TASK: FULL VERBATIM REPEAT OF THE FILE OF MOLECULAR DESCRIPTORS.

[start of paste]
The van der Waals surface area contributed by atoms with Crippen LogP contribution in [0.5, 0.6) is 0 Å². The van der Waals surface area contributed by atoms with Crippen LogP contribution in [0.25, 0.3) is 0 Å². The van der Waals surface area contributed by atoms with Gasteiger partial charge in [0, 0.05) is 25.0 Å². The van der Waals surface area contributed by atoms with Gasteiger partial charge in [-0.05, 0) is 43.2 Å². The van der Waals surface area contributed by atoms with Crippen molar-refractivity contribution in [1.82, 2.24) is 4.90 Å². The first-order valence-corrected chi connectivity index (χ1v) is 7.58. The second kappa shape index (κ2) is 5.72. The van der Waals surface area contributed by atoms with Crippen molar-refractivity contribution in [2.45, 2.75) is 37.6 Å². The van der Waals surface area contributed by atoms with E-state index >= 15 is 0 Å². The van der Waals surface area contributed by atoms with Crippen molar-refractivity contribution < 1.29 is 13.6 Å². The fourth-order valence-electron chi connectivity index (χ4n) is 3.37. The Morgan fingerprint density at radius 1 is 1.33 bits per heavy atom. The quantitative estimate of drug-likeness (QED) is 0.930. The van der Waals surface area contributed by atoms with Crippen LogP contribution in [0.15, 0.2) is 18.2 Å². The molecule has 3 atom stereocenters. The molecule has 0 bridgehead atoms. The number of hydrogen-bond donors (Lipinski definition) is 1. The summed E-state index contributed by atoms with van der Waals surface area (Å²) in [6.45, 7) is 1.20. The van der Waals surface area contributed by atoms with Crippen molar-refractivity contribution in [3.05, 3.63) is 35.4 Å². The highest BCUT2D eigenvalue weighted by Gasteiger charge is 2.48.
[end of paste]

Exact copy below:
The van der Waals surface area contributed by atoms with Crippen LogP contribution in [0.5, 0.6) is 0 Å². The van der Waals surface area contributed by atoms with Crippen LogP contribution in [0.25, 0.3) is 0 Å². The van der Waals surface area contributed by atoms with Gasteiger partial charge in [0, 0.05) is 25.0 Å². The van der Waals surface area contributed by atoms with Gasteiger partial charge in [-0.05, 0) is 43.2 Å². The van der Waals surface area contributed by atoms with Crippen molar-refractivity contribution in [1.82, 2.24) is 4.90 Å². The first-order valence-corrected chi connectivity index (χ1v) is 7.58. The second kappa shape index (κ2) is 5.72. The van der Waals surface area contributed by atoms with Crippen molar-refractivity contribution in [2.45, 2.75) is 37.6 Å². The van der Waals surface area contributed by atoms with E-state index >= 15 is 0 Å². The van der Waals surface area contributed by atoms with Crippen molar-refractivity contribution < 1.29 is 13.6 Å². The fourth-order valence-electron chi connectivity index (χ4n) is 3.37. The Morgan fingerprint density at radius 1 is 1.33 bits per heavy atom. The quantitative estimate of drug-likeness (QED) is 0.930. The van der Waals surface area contributed by atoms with Crippen LogP contribution in [0.15, 0.2) is 18.2 Å². The molecule has 3 atom stereocenters. The molecule has 0 bridgehead atoms. The number of hydrogen-bond donors (Lipinski definition) is 1. The summed E-state index contributed by atoms with van der Waals surface area (Å²) in [6.45, 7) is 1.20. The van der Waals surface area contributed by atoms with Crippen molar-refractivity contribution in [3.05, 3.63) is 35.4 Å². The highest BCUT2D eigenvalue weighted by Gasteiger charge is 2.48.